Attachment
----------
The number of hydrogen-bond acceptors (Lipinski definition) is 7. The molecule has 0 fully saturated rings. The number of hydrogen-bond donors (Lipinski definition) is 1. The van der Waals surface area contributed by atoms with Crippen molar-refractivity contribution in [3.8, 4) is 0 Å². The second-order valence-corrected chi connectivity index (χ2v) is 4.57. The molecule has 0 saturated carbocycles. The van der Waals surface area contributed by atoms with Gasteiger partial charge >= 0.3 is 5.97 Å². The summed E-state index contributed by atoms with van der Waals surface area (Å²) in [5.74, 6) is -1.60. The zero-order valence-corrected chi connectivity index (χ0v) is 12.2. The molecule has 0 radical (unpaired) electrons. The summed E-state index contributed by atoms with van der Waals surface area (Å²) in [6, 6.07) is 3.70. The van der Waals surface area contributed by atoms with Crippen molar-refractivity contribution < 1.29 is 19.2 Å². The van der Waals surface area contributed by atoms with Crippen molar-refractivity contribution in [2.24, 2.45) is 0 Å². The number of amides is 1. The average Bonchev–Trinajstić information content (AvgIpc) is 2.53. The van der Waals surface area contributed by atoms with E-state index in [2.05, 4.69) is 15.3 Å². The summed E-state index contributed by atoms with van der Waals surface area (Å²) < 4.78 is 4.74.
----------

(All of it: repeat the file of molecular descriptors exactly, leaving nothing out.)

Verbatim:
The number of hydrogen-bond acceptors (Lipinski definition) is 7. The molecule has 0 fully saturated rings. The number of hydrogen-bond donors (Lipinski definition) is 1. The van der Waals surface area contributed by atoms with Crippen molar-refractivity contribution in [3.8, 4) is 0 Å². The second-order valence-corrected chi connectivity index (χ2v) is 4.57. The molecule has 0 saturated carbocycles. The van der Waals surface area contributed by atoms with Gasteiger partial charge >= 0.3 is 5.97 Å². The summed E-state index contributed by atoms with van der Waals surface area (Å²) in [5.74, 6) is -1.60. The zero-order valence-corrected chi connectivity index (χ0v) is 12.2. The molecule has 0 radical (unpaired) electrons. The summed E-state index contributed by atoms with van der Waals surface area (Å²) in [6, 6.07) is 3.70. The van der Waals surface area contributed by atoms with Crippen molar-refractivity contribution < 1.29 is 19.2 Å². The van der Waals surface area contributed by atoms with Crippen molar-refractivity contribution in [2.24, 2.45) is 0 Å². The number of amides is 1. The average Bonchev–Trinajstić information content (AvgIpc) is 2.53. The van der Waals surface area contributed by atoms with E-state index in [2.05, 4.69) is 15.3 Å². The summed E-state index contributed by atoms with van der Waals surface area (Å²) < 4.78 is 4.74.